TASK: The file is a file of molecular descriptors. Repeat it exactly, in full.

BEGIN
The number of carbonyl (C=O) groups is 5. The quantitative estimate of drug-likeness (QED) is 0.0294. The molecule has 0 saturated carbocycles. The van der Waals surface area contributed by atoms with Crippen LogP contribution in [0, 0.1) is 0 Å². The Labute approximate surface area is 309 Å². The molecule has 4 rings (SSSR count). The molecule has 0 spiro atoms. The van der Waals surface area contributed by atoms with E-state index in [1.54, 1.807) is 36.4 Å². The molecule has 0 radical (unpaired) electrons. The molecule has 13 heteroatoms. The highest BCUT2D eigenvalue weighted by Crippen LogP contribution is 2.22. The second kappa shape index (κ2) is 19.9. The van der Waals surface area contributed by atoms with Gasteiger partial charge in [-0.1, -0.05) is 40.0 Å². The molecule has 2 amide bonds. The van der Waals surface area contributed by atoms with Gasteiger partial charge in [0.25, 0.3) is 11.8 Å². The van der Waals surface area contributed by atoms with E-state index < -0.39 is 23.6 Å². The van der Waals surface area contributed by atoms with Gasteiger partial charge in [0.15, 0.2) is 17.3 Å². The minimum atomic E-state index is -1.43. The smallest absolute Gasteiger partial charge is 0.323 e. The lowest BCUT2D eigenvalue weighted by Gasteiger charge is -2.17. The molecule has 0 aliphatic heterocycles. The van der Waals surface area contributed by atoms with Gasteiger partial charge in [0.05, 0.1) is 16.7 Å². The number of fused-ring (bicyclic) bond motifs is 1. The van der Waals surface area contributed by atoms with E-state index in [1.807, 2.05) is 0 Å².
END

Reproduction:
The number of carbonyl (C=O) groups is 5. The quantitative estimate of drug-likeness (QED) is 0.0294. The molecule has 0 saturated carbocycles. The van der Waals surface area contributed by atoms with Crippen LogP contribution in [0, 0.1) is 0 Å². The Labute approximate surface area is 309 Å². The molecule has 4 rings (SSSR count). The molecule has 0 spiro atoms. The van der Waals surface area contributed by atoms with E-state index in [1.54, 1.807) is 36.4 Å². The molecule has 0 radical (unpaired) electrons. The molecule has 13 heteroatoms. The highest BCUT2D eigenvalue weighted by Crippen LogP contribution is 2.22. The second kappa shape index (κ2) is 19.9. The van der Waals surface area contributed by atoms with Gasteiger partial charge in [-0.1, -0.05) is 40.0 Å². The molecule has 2 amide bonds. The van der Waals surface area contributed by atoms with Gasteiger partial charge in [0.25, 0.3) is 11.8 Å². The van der Waals surface area contributed by atoms with E-state index < -0.39 is 23.6 Å². The van der Waals surface area contributed by atoms with Gasteiger partial charge in [0.15, 0.2) is 17.3 Å². The minimum atomic E-state index is -1.43. The smallest absolute Gasteiger partial charge is 0.323 e. The lowest BCUT2D eigenvalue weighted by Gasteiger charge is -2.17. The molecule has 0 aliphatic heterocycles. The van der Waals surface area contributed by atoms with Gasteiger partial charge in [0.05, 0.1) is 16.7 Å². The number of fused-ring (bicyclic) bond motifs is 1. The van der Waals surface area contributed by atoms with E-state index in [1.807, 2.05) is 0 Å².